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Astrophysicists 'Weigh' Galaxy's Most Massive Star

Date:
September 21, 2008
Source:
University of Montreal
Summary:
Theoretical models of stellar formation propose the existence of very massive stars that can attain up to 150 times the mass of our Sun. Until very recently, however, no scientist had discovered a star of more than 83 solar masses. Astrophysicists have now found and "weighed" the most massive star ever discovered.

Astrophysicists successfully "weighed" a star of a binary system with a mass 116 times greater than that of the Sun. Located in the massive star cluster NGC 3603, the supermassive star system, known under the name of A1, has a rotation period of 3.77 days.
Credit: CRAQ

Theoretical models of stellar formation propose the existence of very massive stars that can attain up to 150 times the mass of our Sun.

Until very recently, however, no scientist had discovered a star of more than 83 solar masses. Now an international team of astrophysicists, led by Université de Montréal researchers from the Centre de recherche en astrophysique du Québec (CRAQ), has found and "weighed" the most massive star to date.

Olivier Schnurr, Jules Casoli and André-Nicolas Chené, all graduates of the Université de Montréal, and professors Anthony F. J. Moffat and Nicole St-Louis, successfully "weighed" a star of a binary system with a mass 116 times greater than that of the Sun, waltzing with a companion of 89 solar masses, doubly beating the previous record and breaking the symbolic barrier of 100 solar masses for the first time.

Located in the massive star cluster NGC 3603, the supermassive star system, known under the name of A1, has a rotation period of 3.77 days. The masses were calculated by a combination of observations made with the SINFONI instrument, an integral field spectrograph operating on the Very Large Telescope on the site of the European Organisation for Astronomical Research in the Southern Hemisphere (ESO) in Chile, and infrared images coming from the Hubble Space Telescope.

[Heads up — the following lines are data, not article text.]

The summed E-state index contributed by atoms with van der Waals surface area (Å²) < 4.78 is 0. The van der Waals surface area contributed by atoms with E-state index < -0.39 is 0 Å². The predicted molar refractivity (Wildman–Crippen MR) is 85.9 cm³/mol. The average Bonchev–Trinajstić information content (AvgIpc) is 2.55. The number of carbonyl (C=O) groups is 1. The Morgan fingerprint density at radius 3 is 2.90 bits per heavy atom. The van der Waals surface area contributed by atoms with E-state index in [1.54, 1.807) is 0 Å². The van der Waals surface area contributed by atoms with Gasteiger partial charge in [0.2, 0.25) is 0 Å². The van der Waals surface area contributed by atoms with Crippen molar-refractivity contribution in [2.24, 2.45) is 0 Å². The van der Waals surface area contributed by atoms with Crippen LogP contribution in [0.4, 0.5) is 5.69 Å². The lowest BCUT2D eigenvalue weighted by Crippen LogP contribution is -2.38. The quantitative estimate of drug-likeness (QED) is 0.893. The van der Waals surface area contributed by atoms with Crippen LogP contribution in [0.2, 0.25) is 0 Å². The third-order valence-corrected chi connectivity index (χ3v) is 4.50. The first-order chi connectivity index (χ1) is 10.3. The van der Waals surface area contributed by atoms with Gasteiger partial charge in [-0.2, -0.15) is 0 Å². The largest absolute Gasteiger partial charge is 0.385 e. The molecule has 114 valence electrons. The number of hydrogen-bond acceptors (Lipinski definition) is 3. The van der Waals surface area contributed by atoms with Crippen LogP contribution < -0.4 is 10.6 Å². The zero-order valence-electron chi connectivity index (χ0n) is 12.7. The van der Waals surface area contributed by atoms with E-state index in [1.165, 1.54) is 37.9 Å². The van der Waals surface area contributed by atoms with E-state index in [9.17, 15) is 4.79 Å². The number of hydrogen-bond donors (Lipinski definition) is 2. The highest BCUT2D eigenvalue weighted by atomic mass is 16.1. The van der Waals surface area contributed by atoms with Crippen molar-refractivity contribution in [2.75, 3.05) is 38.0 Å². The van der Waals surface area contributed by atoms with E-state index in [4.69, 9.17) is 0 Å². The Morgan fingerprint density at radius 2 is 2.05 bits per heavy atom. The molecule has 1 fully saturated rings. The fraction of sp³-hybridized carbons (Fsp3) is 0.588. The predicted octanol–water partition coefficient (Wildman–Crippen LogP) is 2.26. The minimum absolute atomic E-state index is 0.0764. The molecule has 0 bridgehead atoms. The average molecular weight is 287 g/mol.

The stars forming the A1 system are so massive and bright that the light they transmit shows characteristics that only "Wolf-Rayet" stars possess. A Wolf-Rayet star is a hot, massive and evolved star exhibiting a very high loss of mass due to a strong stellar wind (similar to the solar wind). Within the context of this work, a binary system transmitting X-rays at a power almost never seen in our Galaxy was also discovered near NGC 3603-A1.

Note: NGC 3603 (entry number 3603 of the New General Catalogue) is a giant HII region in the Constellation Carina, in the Carina arm of our spiral Galaxy, the Milky Way, about 20,000 light years from the Sun. It was discovered by John Frederick William Herschel in 1834. NGC 3603 has an open cluster at its centre that contains approximately 2,000 bright and massive stars.


Story Source:

The above story is based on materials provided by University of Montreal. Note: Materials may be edited for content and length.


Cite This Page:

University of Montreal. "Astrophysicists 'Weigh' Galaxy's Most Massive Star." ScienceDaily. ScienceDaily, 21 September 2008. <www.sciencedaily.com/releases/2008/09/080919142646.htm>.
University of Montreal. (2008, September 21). Astrophysicists 'Weigh' Galaxy's Most Massive Star. ScienceDaily. Retrieved August 20, 2014 from www.sciencedaily.com/releases/2008/09/080919142646.htm
University of Montreal. "Astrophysicists 'Weigh' Galaxy's Most Massive Star." ScienceDaily. www.sciencedaily.com/releases/2008/09/080919142646.htm (accessed August 20, 2014).

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